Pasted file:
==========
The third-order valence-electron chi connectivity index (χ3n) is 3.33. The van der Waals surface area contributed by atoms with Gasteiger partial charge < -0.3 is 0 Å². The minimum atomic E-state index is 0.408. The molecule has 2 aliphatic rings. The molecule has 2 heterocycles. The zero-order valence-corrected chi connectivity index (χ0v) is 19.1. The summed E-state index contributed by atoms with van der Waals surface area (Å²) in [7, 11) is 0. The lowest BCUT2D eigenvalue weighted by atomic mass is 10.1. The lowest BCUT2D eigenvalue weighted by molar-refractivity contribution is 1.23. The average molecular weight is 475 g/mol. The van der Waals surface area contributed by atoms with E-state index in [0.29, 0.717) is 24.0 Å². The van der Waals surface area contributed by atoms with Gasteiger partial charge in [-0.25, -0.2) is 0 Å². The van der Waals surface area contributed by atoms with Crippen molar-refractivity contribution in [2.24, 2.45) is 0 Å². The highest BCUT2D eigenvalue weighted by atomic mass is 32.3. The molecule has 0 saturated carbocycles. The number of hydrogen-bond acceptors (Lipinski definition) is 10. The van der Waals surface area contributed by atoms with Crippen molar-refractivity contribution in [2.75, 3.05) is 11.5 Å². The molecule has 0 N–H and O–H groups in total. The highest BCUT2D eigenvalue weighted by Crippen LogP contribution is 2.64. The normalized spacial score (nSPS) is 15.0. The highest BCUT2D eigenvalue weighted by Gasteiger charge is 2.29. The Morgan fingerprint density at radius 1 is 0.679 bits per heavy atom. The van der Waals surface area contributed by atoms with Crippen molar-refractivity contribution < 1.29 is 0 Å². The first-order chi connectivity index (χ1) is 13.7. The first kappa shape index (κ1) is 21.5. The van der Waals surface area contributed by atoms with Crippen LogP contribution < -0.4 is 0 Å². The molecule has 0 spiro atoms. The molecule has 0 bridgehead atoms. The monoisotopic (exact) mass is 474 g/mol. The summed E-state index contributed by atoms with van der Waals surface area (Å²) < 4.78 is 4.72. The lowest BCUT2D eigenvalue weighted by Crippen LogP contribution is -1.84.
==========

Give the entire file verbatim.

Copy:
The third-order valence-electron chi connectivity index (χ3n) is 3.33. The van der Waals surface area contributed by atoms with Gasteiger partial charge < -0.3 is 0 Å². The minimum atomic E-state index is 0.408. The molecule has 2 aliphatic rings. The molecule has 2 heterocycles. The zero-order valence-corrected chi connectivity index (χ0v) is 19.1. The summed E-state index contributed by atoms with van der Waals surface area (Å²) in [7, 11) is 0. The lowest BCUT2D eigenvalue weighted by atomic mass is 10.1. The lowest BCUT2D eigenvalue weighted by molar-refractivity contribution is 1.23. The average molecular weight is 475 g/mol. The van der Waals surface area contributed by atoms with E-state index in [0.29, 0.717) is 24.0 Å². The van der Waals surface area contributed by atoms with Gasteiger partial charge in [-0.25, -0.2) is 0 Å². The van der Waals surface area contributed by atoms with Crippen molar-refractivity contribution in [2.24, 2.45) is 0 Å². The highest BCUT2D eigenvalue weighted by atomic mass is 32.3. The molecule has 0 saturated carbocycles. The number of hydrogen-bond acceptors (Lipinski definition) is 10. The van der Waals surface area contributed by atoms with Crippen molar-refractivity contribution in [2.75, 3.05) is 11.5 Å². The molecule has 0 N–H and O–H groups in total. The highest BCUT2D eigenvalue weighted by Crippen LogP contribution is 2.64. The normalized spacial score (nSPS) is 15.0. The highest BCUT2D eigenvalue weighted by Gasteiger charge is 2.29. The Morgan fingerprint density at radius 1 is 0.679 bits per heavy atom. The van der Waals surface area contributed by atoms with Crippen molar-refractivity contribution < 1.29 is 0 Å². The first-order chi connectivity index (χ1) is 13.7. The first kappa shape index (κ1) is 21.5. The van der Waals surface area contributed by atoms with Crippen LogP contribution < -0.4 is 0 Å². The molecule has 0 spiro atoms. The molecule has 0 bridgehead atoms. The monoisotopic (exact) mass is 474 g/mol. The summed E-state index contributed by atoms with van der Waals surface area (Å²) < 4.78 is 4.72. The lowest BCUT2D eigenvalue weighted by Crippen LogP contribution is -1.84.